Civil War Blog

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Was Charles Meckenstorm of Tremont a Deserter?

Posted By on April 5, 2017

Sometimes men who are reported as deserters in the Civil War records were not actually deserters but died in the war, their deaths being unexplained or unreported.  Was this the case with Charles Meckenstorm?

The Pennsylvania Veterans’ File Card from the Pennsylvania Archives (shown above) indicates that a Charles Meckenstorm enrolled on 14 August 1861 at Schuylkill Haven, Schuylkill County, in the 50th Pennsylvania Infantry, Company C, and was mustered into service at Harrisburg on 9 September 1861 as a Private.  At the time, he was 20 years old (born about 1841), was employed as a shoemaker, and gave his residence at Tremont, Schuylkill County, Pennsylvania. An unknown person added some written comments on the card, including that he was born in Germany.  At the bottom of the card are the words, “Deserted from Dick Robinson, Kentucky, 9 April 1863.”

In his History of Company C, 50th Pennsylvania Veteran Volunteer Infantry Regiment, J. Stuart Richards repeats that same information on pages 194-195, and adds that “Dick Robinson” was a camp. No other information is given about Charles Meckenstorm.  However, Richards does give some information given on Camp Dick Robinson, from the memoirs of John Doudle of Company C:

On 22 March 1863, we were sent with the Ninth Corps to the Department of the Ohio via Baltimore…. The trip from Newport News to Baltimore was by boat, thence to Parkersburg by rail, then down the Ohio River by boat to Cincinnati.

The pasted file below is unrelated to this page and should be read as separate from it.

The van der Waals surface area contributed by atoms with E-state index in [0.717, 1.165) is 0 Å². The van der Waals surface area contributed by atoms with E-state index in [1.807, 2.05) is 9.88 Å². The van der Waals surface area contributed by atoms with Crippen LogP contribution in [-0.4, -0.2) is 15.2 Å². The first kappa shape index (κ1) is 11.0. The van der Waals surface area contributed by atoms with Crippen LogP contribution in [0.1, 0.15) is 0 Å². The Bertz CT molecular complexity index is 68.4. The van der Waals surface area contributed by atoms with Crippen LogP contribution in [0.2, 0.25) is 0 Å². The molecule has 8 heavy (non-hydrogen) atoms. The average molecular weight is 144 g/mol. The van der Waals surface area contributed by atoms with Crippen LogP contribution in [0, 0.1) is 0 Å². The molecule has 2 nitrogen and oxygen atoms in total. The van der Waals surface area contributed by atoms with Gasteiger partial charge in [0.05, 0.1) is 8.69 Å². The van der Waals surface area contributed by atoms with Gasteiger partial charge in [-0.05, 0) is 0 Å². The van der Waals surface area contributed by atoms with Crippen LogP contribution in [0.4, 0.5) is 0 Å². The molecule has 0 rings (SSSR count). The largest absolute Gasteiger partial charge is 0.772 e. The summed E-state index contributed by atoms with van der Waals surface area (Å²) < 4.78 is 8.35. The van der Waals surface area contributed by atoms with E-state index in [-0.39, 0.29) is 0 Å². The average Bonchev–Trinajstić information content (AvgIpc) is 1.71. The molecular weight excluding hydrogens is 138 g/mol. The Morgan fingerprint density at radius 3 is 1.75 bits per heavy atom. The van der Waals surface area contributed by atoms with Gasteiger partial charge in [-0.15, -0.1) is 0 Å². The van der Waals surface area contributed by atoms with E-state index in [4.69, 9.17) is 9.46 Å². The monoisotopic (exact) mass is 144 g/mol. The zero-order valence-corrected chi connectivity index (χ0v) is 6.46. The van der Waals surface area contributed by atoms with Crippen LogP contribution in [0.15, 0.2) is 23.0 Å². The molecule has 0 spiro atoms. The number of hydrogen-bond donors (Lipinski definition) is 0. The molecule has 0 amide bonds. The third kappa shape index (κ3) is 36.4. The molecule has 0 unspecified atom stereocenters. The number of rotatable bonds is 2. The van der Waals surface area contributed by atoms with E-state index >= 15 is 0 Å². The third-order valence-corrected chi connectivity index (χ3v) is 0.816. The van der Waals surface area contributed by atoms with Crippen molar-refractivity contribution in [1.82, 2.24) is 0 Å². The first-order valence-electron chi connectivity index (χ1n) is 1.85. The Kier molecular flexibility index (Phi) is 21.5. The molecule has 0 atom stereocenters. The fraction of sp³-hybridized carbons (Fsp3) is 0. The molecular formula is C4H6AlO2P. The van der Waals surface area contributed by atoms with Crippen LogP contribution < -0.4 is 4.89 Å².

Along the route the troops were treated kindly.  Hot coffee and fresh bread were issued to the regiment at Cumberland, Md., and Grafton, Va.  After taking our dinner at Cincinnati, on the 27th, we proceeded to Nicholasville, Ky., where we arrived the next morning.  We marched to Camp Dick Robinson where we encamped until April 12th when we moved to Stanford…. [pages 77-78].

An article on Wikipedia provides very little information about this camp, the first Union base south of the Ohio River, that would indicate a reason for a desertion.  The print, shown below, is from Wikipedia, and shows the farm house at Camp Dick Robinson, as it appeared in a photograph in 1887.

Charles Meckenstorm completely disappears from the records after his supposed desertion.

What happened to him?  Did he die in camp and his death was not properly recorded?  Or did he actually desert?  This may be one of those Civil War mysteries that may never be resolved.  But, for the residents of Tremont, he becomes another veteran from that town who served in the war albeit there is an incomplete explanation as to what happened to him as a result.




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